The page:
Quote:
Originally Posted by TRNewtown View Post
2) I have a solar panel installed and there is a Coleman brand panel with a voltage screen. What does the number shown indicate (it currently reads 12.4)? Does the solar panel just charge the house battery?

I don't have that controller but it most likely means that the battery voltage is 12.4V. 12.4V is a battery that's just about full. I'm going to guess it was dark outside when you saw the 12.4V. If it wasn't dark, if the sun was shining brightly, then I think we need to read the manual.



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Originally Posted by TRNewtown View Post
3) What changes were likely made related to the installation of the solar panel?

I don't understand what you're asking.



Quote:
Originally Posted by TRNewtown View Post
4) Finally, what is the best way to power a Bi-Pap machine when not connected to power (without using the generator)?. Standalone battery for the machine / inverter / standalone small generator / ???

I think you'd want to look up the wattage on your machine and then consider something like: a portable power station. Jackery, GoPower, etc.
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Old 09-28-2020, 05:31 AM   #6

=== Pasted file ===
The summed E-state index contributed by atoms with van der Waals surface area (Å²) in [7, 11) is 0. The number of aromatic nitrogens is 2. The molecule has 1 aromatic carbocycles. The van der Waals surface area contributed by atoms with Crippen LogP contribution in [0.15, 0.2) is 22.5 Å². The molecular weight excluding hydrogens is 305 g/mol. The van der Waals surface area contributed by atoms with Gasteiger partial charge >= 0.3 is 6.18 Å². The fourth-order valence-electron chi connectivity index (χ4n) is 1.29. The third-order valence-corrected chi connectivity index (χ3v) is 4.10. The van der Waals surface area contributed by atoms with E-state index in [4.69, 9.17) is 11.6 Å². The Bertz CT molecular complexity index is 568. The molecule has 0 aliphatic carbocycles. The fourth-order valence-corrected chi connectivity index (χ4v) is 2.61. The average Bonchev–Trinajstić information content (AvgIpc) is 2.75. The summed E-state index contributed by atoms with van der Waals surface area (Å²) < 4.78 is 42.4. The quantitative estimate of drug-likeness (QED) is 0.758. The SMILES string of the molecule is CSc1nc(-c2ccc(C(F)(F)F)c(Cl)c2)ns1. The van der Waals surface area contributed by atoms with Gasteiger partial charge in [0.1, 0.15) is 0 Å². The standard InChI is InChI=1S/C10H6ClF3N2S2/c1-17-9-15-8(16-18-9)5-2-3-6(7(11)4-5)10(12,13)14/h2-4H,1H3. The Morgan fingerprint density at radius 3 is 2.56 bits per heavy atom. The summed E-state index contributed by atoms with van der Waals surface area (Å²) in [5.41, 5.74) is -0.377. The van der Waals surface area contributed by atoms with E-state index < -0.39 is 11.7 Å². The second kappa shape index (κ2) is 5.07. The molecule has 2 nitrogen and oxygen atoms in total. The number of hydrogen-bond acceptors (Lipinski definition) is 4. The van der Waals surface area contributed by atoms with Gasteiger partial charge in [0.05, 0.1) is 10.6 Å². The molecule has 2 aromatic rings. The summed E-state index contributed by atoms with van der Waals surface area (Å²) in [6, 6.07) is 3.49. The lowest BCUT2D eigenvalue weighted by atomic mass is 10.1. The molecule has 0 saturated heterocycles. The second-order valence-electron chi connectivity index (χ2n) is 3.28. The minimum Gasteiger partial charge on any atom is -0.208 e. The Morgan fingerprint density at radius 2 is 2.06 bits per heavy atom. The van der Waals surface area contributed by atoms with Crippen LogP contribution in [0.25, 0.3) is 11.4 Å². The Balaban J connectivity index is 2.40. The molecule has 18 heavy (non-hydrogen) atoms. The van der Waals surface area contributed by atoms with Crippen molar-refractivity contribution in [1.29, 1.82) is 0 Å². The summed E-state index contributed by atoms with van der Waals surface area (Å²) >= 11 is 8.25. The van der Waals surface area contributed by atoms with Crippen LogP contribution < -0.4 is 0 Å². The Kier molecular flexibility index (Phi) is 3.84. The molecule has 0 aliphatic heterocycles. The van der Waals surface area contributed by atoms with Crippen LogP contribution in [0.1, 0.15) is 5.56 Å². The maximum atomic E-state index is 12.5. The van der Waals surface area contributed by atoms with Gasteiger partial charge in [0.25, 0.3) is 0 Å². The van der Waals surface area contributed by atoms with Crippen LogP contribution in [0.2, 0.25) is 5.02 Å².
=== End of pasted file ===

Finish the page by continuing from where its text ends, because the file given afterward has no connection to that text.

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Thanks pconroy! I looked at the Jackery portable power station and that may be a relatively low cost option for powering my Bi-Pap. Turning off heat/humidifier on the bi-pap will prolong power. Our travel pattern so far has been to stay at a campgrounds with full hookups for two nights and then spend a night without hookups (i.e. at a Harvest Host location). The power station could be charged when hooked up to electricity and would certainly last a day or two when electricity was not available.

We are currently at a campground near Bar Harbor Maine with full hookups. When we disconnect I will check to see if the tv powers on.

My question about solar was around the installation of the solar panels. I understand that the rv was prewired for solar. When solar panels are added are they simply plugged in (attached to the roof) and a display installed, or are there additional pieces of hardware (converters/inverters/black boxes) installed that I should know about?

Thanks again for your response.
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Old 09-28-2020, 06:18 AM   #7
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Quote:
Originally Posted by RogerR View Post
There are some models of Cpap or Bipap machines that can be run off cords directly from 12 volt sources. They have a built in converter that changes the voltage to whatever yours takes. If you can get one it will probably waste less amperage from your battery changing from 12 volts to 120 volts and back down to whatever yours requires.

Post your exact model Bipap to get the most accurate advice.

In my case not using the heated water source and heated air tube substantially reduced the power demand.
Here is a site that talks about battery/cpaps.



http://www.cpaptalk.com/viewtopic.php?t=9682
I have a 12v cord for my Respironics Dreamstation APAP.